As a landlord, what are your responsibilities in terms of assessing the legionella risk in your rental property?
All landlords are legally required to make sure their property complies with current UK health and safety laws. This includes assessing legionella risk to ensure a property’s water supply is safe for tenants and visitors.
Assessing legionella risk is part of ensuring nothing on your property could potentially cause harm or lead to illness. This responsibility is outlined by the Health and Safety Executive and based on legislation, including the Health and Safety at Work Act 1974 and the Control of Substances Hazardous to Health Regulations 2002.
What do landlords need to do?
Whilst assessing legionella risk is a legal requirement, current UK law doesn’t define what a legionella risk assessment involves. The Health and Safety Executive states landlords should use ‘practical and proportionate’ methods to assess risk.
In a standard domestic buy-to-let property in Hitchin with a simple water system, the legionella risk is likely lower than in a larger property with a complex system.
Using a ‘practical and proportionate’ approach, some landlords with lower-risk standard domestic rental properties opt to undertake their legionella assessments. However, others do choose to use a qualified legionella assessor. Landlords of larger properties with complex water systems use qualified risk assessors experienced in evaluating risks and testing the water supply.
How to conduct the legionella risk assessment
Whether you’re conducting a risk assessment yourself or employing a risk assessor in a standard domestic rental property, the following aspects of a water system should be considered:
- Hot and cold water systems
- Water tanks
- Water heaters
Risks for legionella include:
- Water temperature – legionella bacteria thrive in temperatures between 20-45°
- Debris in the system – such as rust, algae, sludge, etc.
- Stagnant water – redundant pipework can allow water to stagnate.
- Unoccupancy – if a property is unoccupied or water use is particularly low, water is not moving through the system, causing stagnation.
- Water tanks – must be insulated and sealed to stop vermin/debris from entering the system.
This isn’t an exhaustive list, as risks will vary depending on a specific property’s water system. If you opt to conduct your own assessment, you’ll need to demonstrate competency in thoroughly researching all possible risks that could apply to your situation.
Examples of mitigation
The HSE suggests that proportionate and appropriate mitigation measures for landlords renting properties with standard domestic hot and cold-water systems include:
- Controlling the temperature to keep cold water cold and hot water hot.
- Keeping water moving through the system.
- Setting control parameters (e.g. setting the temperature of the hot water cylinder (calorifier) to store water at +60°C).
- Flushing out the system before letting the property.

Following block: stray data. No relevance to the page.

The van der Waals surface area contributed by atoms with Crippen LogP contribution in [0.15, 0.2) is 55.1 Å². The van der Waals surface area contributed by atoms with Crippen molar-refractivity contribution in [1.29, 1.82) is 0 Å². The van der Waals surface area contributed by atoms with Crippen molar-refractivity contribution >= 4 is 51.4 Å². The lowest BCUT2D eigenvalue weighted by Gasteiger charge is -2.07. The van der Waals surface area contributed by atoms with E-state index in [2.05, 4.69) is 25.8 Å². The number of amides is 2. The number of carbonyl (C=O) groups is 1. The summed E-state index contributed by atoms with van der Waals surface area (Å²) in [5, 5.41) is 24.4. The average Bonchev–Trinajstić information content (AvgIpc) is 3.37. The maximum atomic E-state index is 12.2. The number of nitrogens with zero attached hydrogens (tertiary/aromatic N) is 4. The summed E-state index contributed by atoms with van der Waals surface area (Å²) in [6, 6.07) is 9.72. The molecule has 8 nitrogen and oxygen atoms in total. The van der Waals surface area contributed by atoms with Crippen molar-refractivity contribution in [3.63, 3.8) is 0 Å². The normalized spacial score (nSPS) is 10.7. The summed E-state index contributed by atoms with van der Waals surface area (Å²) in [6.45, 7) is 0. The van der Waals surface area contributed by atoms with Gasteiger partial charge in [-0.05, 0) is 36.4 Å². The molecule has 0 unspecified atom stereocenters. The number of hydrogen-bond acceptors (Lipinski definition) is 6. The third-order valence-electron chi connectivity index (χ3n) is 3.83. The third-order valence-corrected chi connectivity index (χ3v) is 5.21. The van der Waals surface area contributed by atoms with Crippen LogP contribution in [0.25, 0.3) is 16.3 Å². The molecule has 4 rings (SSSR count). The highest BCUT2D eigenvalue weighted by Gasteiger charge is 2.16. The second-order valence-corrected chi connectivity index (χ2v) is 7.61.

- Removing any redundant pipework from the system.
Once your risk assessment is complete, you should have an up-to-date document to keep on file that details:
- Who is at risk
- Any potential hazards and the level of risk
- Implementation of suitable risk mitigation
- The assessment findings
- Future review dates
Do I need a legionella test certificate?
You are not legally required to obtain a formal test certificate from a professional legionella risk assessor.
But… whether you complete the assessment yourself or use a qualified assessor – keeping a formal record of every assessment is a good idea.
When do I need to assess for legionella?
Legionella risk assessments should be repeated every two years, at the start of a new tenancy, or if there’s any change to a property’s water system. This is the type of paperwork and ongoing maintenance we keep on top of for landlords via our full Property Management Service.
Why does it matter?
Breathing in tiny water droplets containing legionella bacteria can cause Legionnaires’ disease. The following symptoms characterise this disease:
- Shortness of breath
For older people or those with low immune function or a pre-existing lung condition, Legionnaires’ disease can be very serious, as it can lead to pneumonia, respiratory failure, and acute kidney and multi-organ failure. So, it’s not a risk to be taken lightly.
Questions about landlord compliance.
Managing legionella risk is just one of the legal responsibilities landlords must meet. Keeping on top of these responsibilities – especially as a new landlord or if you have multiple properties can be quite a task.
If you’re a landlord with a buy-to-let property in Hitchin or the surrounding Hertfordshire area and you’d like to check that your paperwork is in line with the current legal responsibilities, drop us a line. From regular gas and electrical safety inspections to EPC (energy performance ratings) and fire/carbon monoxide alarm requirements – we deal with landlord compliance day-in-day-out as part of our Property Management Service. So, we’ll be very happy to have an informal chat about any questions you might have.
M A S O N S is a leading letting agent in Hitchin, covering rental and buy-to-let properties in Hertfordshire. Founded on award-winning lettings experience, we specialise in property management, buy-to-let in Hitchin, and residential lettings – drop us a line at 01462 557 477 or email@example.com